CHICAGO — Chicago Public Schools enrollment has dropped by 15,000, the largest single-year decline in more than 20 years.
Official enrollment fell from 355,156 during the 2019-20 school year to 340,658 this fall, according to a Friday CPS news release. The district said more analysis is needed to determine why enrollment plummeted, but the coronavirus pandemic — and, with it, remote learning — “played a significant role.”
The district released the numbers the same day it announced it plans to bring pre-K and special education students back to classrooms when the second quarter begins Nov. 9.
The decline can largely be attributed to fewer new students — particularly younger ones — being enrolled in the district, rather than students transferring out, according to a Friday CPS news release. Just 32,000 new students enrolled this fall, while 44,000 new students enrolled last year.
The biggest drop has been seen among pre-K students, where enrollment losses account for 41 percent of CPS’ decline, according to the district.
“With fewer students leaving the district and relative stability in enrollment among higher grades, the district believes that the significant challenges presented by even the strongest remote learning plans has led to the dramatic decline in enrollment among our youngest students,” according to CPS.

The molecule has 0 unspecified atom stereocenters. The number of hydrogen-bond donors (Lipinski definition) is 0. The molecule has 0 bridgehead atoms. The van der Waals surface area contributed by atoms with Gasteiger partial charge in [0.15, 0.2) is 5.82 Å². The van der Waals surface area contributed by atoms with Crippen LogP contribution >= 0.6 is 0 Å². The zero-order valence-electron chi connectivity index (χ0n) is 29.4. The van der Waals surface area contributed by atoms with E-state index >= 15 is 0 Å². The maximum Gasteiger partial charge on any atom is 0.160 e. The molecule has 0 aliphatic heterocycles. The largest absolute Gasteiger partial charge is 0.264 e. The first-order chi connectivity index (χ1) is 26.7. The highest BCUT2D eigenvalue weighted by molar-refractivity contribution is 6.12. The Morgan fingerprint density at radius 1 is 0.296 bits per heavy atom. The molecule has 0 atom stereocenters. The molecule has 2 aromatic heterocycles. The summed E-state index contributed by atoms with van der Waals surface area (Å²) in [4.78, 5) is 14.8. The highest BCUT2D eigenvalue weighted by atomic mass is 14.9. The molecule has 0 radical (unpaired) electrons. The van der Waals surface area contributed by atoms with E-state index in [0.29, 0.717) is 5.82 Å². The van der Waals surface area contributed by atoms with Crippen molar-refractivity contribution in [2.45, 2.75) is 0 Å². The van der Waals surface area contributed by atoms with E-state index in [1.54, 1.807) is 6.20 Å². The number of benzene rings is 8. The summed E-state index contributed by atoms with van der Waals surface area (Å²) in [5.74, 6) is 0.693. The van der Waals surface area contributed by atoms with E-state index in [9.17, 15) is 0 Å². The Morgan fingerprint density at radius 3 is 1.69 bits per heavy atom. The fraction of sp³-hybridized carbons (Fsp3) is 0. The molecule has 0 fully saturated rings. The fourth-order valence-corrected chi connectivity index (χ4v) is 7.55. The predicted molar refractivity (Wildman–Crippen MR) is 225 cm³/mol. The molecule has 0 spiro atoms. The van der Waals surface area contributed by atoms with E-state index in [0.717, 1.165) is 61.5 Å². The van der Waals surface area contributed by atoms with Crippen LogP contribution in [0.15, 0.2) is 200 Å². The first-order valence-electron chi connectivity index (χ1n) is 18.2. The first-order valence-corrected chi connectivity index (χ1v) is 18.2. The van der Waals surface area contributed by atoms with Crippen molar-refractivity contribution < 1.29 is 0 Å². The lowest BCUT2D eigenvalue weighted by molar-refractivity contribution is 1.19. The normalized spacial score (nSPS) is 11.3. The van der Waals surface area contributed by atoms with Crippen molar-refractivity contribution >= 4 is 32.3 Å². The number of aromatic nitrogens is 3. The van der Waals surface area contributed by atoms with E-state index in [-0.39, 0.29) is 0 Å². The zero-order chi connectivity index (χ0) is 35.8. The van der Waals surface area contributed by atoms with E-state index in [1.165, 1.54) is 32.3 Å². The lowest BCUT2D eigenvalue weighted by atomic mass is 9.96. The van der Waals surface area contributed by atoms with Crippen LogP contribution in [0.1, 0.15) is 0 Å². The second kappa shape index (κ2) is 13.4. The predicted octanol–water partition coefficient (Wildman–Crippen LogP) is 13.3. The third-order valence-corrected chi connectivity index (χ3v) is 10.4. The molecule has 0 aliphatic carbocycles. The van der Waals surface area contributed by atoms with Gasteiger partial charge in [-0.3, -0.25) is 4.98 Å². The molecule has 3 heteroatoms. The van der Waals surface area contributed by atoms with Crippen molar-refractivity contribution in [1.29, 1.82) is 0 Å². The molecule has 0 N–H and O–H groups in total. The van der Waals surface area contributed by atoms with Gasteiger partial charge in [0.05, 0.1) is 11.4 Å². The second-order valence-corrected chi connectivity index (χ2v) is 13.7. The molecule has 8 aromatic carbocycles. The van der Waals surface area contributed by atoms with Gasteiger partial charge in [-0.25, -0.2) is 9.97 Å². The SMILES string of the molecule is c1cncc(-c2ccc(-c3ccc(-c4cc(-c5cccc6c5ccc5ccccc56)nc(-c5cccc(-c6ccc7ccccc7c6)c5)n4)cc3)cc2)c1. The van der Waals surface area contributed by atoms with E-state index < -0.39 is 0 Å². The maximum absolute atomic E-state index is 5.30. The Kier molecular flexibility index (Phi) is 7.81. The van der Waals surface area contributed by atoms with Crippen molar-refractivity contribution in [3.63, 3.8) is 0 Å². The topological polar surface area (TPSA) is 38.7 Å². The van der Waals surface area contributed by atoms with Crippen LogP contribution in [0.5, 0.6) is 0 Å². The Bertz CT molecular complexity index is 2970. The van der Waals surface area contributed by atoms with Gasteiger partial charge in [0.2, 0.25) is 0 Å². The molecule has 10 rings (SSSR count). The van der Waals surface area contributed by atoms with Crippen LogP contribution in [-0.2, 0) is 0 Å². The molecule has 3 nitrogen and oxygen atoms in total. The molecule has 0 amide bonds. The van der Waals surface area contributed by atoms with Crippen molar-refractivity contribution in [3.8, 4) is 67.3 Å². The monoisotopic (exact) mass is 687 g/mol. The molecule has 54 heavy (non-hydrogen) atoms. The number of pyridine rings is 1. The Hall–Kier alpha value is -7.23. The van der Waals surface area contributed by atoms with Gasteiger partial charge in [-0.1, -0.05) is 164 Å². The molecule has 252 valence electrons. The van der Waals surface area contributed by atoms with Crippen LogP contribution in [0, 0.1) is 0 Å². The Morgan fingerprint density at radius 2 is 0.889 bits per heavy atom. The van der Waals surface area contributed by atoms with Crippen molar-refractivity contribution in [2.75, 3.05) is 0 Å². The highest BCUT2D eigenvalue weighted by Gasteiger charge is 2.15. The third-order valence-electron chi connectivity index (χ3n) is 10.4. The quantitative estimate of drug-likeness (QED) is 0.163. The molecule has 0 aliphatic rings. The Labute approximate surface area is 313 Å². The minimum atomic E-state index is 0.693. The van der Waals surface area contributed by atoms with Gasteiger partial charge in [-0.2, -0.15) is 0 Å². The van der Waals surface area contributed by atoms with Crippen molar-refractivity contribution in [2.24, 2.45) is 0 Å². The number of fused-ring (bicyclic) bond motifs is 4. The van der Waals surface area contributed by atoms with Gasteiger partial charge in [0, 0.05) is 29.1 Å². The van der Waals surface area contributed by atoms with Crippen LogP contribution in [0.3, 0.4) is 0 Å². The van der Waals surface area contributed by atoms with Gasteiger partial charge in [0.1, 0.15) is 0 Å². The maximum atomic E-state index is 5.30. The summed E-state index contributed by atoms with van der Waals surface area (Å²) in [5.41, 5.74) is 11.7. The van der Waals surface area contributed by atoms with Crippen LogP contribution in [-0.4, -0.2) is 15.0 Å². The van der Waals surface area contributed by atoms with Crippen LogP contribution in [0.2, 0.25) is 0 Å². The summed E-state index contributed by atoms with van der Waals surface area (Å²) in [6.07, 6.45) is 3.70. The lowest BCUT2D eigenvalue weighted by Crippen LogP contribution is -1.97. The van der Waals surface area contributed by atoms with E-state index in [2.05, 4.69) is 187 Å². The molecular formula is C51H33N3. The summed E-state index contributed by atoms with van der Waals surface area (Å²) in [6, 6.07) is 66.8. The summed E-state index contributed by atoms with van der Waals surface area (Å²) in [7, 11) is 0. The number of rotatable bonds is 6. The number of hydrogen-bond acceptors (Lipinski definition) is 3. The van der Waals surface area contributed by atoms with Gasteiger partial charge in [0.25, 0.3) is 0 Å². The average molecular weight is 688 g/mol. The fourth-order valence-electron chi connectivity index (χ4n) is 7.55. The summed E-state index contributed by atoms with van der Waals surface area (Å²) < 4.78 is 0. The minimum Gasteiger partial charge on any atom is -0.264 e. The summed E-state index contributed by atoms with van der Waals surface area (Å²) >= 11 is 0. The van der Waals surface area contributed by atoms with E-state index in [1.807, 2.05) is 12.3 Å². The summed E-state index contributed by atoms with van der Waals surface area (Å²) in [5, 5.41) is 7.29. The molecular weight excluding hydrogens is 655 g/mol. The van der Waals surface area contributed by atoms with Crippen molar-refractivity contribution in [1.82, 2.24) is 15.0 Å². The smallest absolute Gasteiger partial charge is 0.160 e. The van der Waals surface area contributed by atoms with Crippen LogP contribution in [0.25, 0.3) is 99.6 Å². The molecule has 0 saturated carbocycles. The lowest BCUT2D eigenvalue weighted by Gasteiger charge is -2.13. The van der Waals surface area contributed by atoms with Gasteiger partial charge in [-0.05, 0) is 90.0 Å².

The district saw drops in pre-K enrollment among all students, but most prominently among Black and Latino students: Black student enrollment for pre-K fell 44 percent, and Latino student enrollment fell 29 percent. There was a 22 percent decline in pre-K enrollment for white students and a 9 percent decline among Asian students.
“While we’re seeing similar trends across the country, the stunning decline among Black children enrolled in pre-K casts a somber light on how the pandemic and remote learning negatively impact our youngest learners,” Chief Education Officer LaTanya McDade said in the news release.
District-run elementary schools saw enrollment fall by 8,086 students; 3-year-old pre-K enrollment fell 1,238 students; and 4-year-old pre-K enrollment fell 4,760 students, according to CPS.
The district said remote learning has posed significant challenges for families, and especially for families with pre-K and special needs children, which could account for the enrollment drop.
To counter that, CPS will try to bring those students back to classrooms this November.
But Chicago’s facing a new surge of COVID-19, and the Chicago Teachers Union criticized the district’s plan, saying it will put thousands of Chicago’s most vulnerable students at risk, as well as their families and district staff.
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